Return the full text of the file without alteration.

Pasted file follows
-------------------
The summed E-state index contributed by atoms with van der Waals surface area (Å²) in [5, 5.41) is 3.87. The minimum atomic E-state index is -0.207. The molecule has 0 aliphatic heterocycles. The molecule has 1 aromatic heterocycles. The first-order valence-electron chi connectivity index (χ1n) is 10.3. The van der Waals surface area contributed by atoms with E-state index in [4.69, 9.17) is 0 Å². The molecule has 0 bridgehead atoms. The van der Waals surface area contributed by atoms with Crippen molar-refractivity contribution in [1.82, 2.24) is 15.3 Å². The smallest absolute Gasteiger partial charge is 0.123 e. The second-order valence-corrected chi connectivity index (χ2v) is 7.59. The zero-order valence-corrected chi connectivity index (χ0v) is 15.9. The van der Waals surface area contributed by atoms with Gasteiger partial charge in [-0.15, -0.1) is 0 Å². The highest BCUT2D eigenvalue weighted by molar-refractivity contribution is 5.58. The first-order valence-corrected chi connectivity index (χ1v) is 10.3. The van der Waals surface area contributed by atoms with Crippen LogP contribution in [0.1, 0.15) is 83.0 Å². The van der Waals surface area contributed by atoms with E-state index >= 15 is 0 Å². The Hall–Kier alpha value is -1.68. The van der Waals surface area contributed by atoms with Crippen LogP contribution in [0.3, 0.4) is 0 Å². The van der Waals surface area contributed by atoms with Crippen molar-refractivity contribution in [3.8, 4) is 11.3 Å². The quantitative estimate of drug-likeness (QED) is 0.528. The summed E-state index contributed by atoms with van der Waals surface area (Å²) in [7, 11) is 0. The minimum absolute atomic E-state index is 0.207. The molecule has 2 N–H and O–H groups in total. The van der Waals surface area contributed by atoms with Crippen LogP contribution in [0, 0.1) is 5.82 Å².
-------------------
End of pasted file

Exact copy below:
The summed E-state index contributed by atoms with van der Waals surface area (Å²) in [5, 5.41) is 3.87. The minimum atomic E-state index is -0.207. The molecule has 0 aliphatic heterocycles. The molecule has 1 aromatic heterocycles. The first-order valence-electron chi connectivity index (χ1n) is 10.3. The van der Waals surface area contributed by atoms with E-state index in [4.69, 9.17) is 0 Å². The molecule has 0 bridgehead atoms. The van der Waals surface area contributed by atoms with Crippen molar-refractivity contribution in [1.82, 2.24) is 15.3 Å². The smallest absolute Gasteiger partial charge is 0.123 e. The second-order valence-corrected chi connectivity index (χ2v) is 7.59. The zero-order valence-corrected chi connectivity index (χ0v) is 15.9. The van der Waals surface area contributed by atoms with Gasteiger partial charge in [-0.15, -0.1) is 0 Å². The highest BCUT2D eigenvalue weighted by molar-refractivity contribution is 5.58. The first-order valence-corrected chi connectivity index (χ1v) is 10.3. The van der Waals surface area contributed by atoms with Crippen LogP contribution in [0.1, 0.15) is 83.0 Å². The van der Waals surface area contributed by atoms with E-state index >= 15 is 0 Å². The Hall–Kier alpha value is -1.68. The van der Waals surface area contributed by atoms with Crippen LogP contribution in [0.3, 0.4) is 0 Å². The van der Waals surface area contributed by atoms with Crippen molar-refractivity contribution in [3.8, 4) is 11.3 Å². The quantitative estimate of drug-likeness (QED) is 0.528. The summed E-state index contributed by atoms with van der Waals surface area (Å²) in [7, 11) is 0. The minimum absolute atomic E-state index is 0.207. The molecule has 2 N–H and O–H groups in total. The van der Waals surface area contributed by atoms with Crippen LogP contribution in [0, 0.1) is 5.82 Å².